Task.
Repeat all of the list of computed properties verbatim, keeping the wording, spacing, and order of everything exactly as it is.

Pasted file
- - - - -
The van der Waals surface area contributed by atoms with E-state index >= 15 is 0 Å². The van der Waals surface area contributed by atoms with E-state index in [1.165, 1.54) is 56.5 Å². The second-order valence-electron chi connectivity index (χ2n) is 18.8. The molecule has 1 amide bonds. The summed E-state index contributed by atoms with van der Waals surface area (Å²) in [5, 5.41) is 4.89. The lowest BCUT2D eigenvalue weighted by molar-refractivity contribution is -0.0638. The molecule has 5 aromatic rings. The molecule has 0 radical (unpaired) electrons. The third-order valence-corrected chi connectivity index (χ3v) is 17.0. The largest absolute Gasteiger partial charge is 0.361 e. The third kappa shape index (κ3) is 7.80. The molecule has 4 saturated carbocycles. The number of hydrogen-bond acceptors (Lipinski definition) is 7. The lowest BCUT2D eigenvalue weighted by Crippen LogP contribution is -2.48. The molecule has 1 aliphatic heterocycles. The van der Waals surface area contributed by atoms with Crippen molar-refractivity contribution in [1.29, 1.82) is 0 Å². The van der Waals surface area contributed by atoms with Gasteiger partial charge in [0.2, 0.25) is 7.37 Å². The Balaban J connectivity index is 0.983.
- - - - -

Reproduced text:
The van der Waals surface area contributed by atoms with E-state index >= 15 is 0 Å². The van der Waals surface area contributed by atoms with E-state index in [1.165, 1.54) is 56.5 Å². The second-order valence-electron chi connectivity index (χ2n) is 18.8. The molecule has 1 amide bonds. The summed E-state index contributed by atoms with van der Waals surface area (Å²) in [5, 5.41) is 4.89. The lowest BCUT2D eigenvalue weighted by molar-refractivity contribution is -0.0638. The molecule has 5 aromatic rings. The molecule has 0 radical (unpaired) electrons. The third-order valence-corrected chi connectivity index (χ3v) is 17.0. The largest absolute Gasteiger partial charge is 0.361 e. The third kappa shape index (κ3) is 7.80. The molecule has 4 saturated carbocycles. The number of hydrogen-bond acceptors (Lipinski definition) is 7. The lowest BCUT2D eigenvalue weighted by Crippen LogP contribution is -2.48. The molecule has 1 aliphatic heterocycles. The van der Waals surface area contributed by atoms with Crippen molar-refractivity contribution in [1.29, 1.82) is 0 Å². The van der Waals surface area contributed by atoms with Gasteiger partial charge in [0.2, 0.25) is 7.37 Å². The Balaban J connectivity index is 0.983.